The Pawsey stub or balun is a narrowband device (ie tuned) that adapts the coaxial feed line to a pair of symmetric terminals for attachment to the antenna feed point.

In a perfectly symmetric system (source, feedline type and topology, antenna), current in the radiator will be symmetric and there will be negligible common mode current on the feed line.

Symmetry is easier to achieve with some types of VHF/UHF/SHF antennas than at HF.

Equivalent circuit of an antenna system gives measurements of a fairly symmetric G5RV Inverted V dipole + feed line and in that case, the Z1 and Z2 values are different on the two bands reported, more so on 80m.

On the other hand, a corner reflector with half wave dipole feed for 1296MHz can be constructed with very good symmetry, and fed from behind the reflector, a Pawsey balun should give the necessary feed symmetry to preserve system symmetry and have symmetric dipole currents and negligible common mode current on the feed assembly.

The question of why are they used is more difficult than the other questions. They do have application, but they are also used inappropriately and given that it is most unusual to seem validation of balun performance by measurement, such use highlights the bliss of ignorance.

]]>The article Baluns in antenna systems explores some different dipole and feed line configurations and the effectiveness of common mode chokes at various locations on the feed line.

Models 1, 2 and 3 particularly show the effect of a quarter wave vertical common mode conductor grounded and isolated, and a half wave vertical common mode conductor grounded.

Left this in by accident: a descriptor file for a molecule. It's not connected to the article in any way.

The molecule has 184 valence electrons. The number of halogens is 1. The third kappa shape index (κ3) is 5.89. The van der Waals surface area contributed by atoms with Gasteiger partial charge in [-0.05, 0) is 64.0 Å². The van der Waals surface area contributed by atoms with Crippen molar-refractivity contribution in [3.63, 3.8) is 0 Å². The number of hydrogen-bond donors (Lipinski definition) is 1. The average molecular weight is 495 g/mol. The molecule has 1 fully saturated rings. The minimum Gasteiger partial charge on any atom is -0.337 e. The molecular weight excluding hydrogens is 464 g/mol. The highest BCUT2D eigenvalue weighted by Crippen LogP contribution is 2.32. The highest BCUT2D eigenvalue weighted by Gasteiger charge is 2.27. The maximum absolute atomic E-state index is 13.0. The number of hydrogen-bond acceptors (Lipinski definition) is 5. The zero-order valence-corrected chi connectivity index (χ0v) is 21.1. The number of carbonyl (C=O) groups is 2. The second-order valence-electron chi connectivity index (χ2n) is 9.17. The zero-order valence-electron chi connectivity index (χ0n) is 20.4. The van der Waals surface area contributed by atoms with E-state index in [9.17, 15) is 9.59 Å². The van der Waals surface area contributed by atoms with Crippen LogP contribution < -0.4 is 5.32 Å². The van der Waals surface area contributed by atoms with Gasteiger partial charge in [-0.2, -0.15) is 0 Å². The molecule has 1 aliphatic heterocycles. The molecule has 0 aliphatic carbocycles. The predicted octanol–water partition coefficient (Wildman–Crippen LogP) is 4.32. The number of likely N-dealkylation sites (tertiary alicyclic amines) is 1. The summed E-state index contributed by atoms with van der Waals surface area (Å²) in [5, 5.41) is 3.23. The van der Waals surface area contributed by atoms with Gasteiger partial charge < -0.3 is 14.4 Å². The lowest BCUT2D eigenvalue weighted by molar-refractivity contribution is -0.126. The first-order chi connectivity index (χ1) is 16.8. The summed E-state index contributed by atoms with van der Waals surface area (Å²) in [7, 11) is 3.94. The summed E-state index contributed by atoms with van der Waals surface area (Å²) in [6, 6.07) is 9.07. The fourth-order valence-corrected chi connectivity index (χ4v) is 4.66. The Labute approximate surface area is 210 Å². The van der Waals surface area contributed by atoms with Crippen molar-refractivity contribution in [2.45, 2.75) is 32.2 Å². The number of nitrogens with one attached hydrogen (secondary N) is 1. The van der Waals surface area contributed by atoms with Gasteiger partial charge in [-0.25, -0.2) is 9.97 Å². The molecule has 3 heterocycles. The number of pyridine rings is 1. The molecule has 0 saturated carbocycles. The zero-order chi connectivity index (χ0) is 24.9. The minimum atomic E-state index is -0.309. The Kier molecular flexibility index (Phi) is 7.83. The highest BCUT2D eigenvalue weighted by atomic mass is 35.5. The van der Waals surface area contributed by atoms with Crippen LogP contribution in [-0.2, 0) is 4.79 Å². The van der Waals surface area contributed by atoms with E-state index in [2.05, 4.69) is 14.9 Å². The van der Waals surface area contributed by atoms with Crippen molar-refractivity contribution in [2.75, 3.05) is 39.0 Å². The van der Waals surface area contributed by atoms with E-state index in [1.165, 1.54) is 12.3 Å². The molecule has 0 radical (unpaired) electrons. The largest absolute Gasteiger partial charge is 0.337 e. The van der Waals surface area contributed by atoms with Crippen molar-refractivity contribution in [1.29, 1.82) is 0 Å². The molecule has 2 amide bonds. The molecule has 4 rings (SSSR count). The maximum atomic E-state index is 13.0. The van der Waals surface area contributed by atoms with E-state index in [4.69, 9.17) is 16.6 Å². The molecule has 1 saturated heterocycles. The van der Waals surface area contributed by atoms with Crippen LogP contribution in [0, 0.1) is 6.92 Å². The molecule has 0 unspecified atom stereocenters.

These illustrate that those common mode conductors can be viewed to some extent as a ‘single wire’ transmission line, and the impedance presented at the dipole feed point is low or high in keeping with simple transmission line analysis of a shorted or open line of quarter or half wave length.

The question then arises with the Radcom “cable balun”, does it behave similarly, to what extent does the folding of the conductor affect its quarter wave resonance.

One way to explore this is to construct an NEC model of the structure and a reflection of itself.

Above is the serpentine structure of three quarter wavelength folded, and below it, a reflection of itself. The whole structure is fed in the middle and the impedance vs frequency charted.

Above, the impedance vs freq, both in cartesian and polar form are plotted and show a clear self resonance around 7.15MHz.

For comparison, a plain dipole of the same total wire length is modelled.

Above, the plain dipole of same total wire length.

Above, the impedance vs freq, both in cartesian and polar form are plotted and show a clear self resonance around 7.15MHz.

There is a little difference in the resistance plots as might be expected because it is mainly radiation resistance which is affected by the folding of the conductor. The reactance plots are very similar, and importantly, the resonant frequencies are almost equal.

To all intents and purposes, they are both radiating transmission lines of 3λ/4.

So there should be little surprise when the 3λ/4 “cable balun” is extended by a further λ/4 to make a total of λ and connected to ground, that a low impedance to common mode current is presented at the feed point.

Above is the current distribution diagram from the model, the dark green curve is the magnitude of current. Note the common mode current on the vertical feed line, its magnitude relative to that on the dipole elements is relevant.

It does exactly what is predicted from a very simple analysis. If you follow the thinking, you can see that it is quite naive to think the “cable balun” alone effectively reduces common mode current in general.

]]>Above is the current distribution on the half square voltage fed. It is essentially two in-phase vertical quarter waves separated a half wavelength, a broadside array.